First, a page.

It's that time of the year again, Sunday morning we will roll the clocks forward into daylight saving time. It's a bittersweet deal that simultaneously signals spring and wreaks havoc on sleep. For most people "springing forward" means a sleepy Monday. But for some it takes a heavy toll on mood and productivity.
"Sleep is an absolutely necessary biologic time," explained Sleep Physician at Lehigh Valley Health Network, Dr. Joseph Schellenberg. "It's a time of healing and restoration."
Schellenberg says changing the clocks is very similar to jet lag.
"Affects what's called your circadian rhythm, and that is your body clock."
Your body clock is also known as the sleep-wake cycle, and when it doesn't match up with light-dark cycles people can feel out of sync, tired and grumpy. Daylight saving time has even earned blame for car accidents and workplace injuries.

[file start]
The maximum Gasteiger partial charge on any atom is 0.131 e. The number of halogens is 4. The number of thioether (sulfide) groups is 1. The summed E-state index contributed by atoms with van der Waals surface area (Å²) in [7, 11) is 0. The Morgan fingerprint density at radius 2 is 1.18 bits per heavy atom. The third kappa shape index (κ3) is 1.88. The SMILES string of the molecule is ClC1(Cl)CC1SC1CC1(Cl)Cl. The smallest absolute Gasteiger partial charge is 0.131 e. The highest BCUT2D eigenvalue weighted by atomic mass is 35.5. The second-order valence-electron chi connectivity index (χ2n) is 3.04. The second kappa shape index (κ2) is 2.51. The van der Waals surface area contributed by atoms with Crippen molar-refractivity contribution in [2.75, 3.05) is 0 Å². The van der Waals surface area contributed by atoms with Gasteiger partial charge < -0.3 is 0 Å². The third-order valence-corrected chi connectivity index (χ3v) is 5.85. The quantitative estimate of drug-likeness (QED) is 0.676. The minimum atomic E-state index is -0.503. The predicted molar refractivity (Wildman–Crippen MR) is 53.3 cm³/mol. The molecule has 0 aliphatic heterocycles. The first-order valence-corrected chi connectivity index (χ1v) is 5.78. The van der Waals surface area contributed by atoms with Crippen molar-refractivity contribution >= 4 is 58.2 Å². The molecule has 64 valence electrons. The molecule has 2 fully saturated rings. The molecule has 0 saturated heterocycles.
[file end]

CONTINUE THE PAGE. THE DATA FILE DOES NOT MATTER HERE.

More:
"Sleep deprivation can definitely affect performance," shared Schellenberg.
That sleep deprivation can affect heart health. Studies show there's a spike of heart attacks the first few days after the time change.
"If you're not getting enough sleep your body will be in a slightly more stressed state and is not having enough time to repair itself," added Schellenberg.
If you want to be on your A-game this work week, health experts say there are some things you can do to minimize the effects of losing an hour.
"The big thing on this particular weekend, don't stay up later then you usually would on that Saturday night."
And he says avoid the urge to sleep in Sunday. Getting up at regular time is best for your body.
"The sooner you can get yourself onto your normal sleep-wake cycle the more rapidly you'll adapt," advised Schellenberg.
The time change happens Sunday morning at 2AM, so don't forget to move your clocks ahead one hour.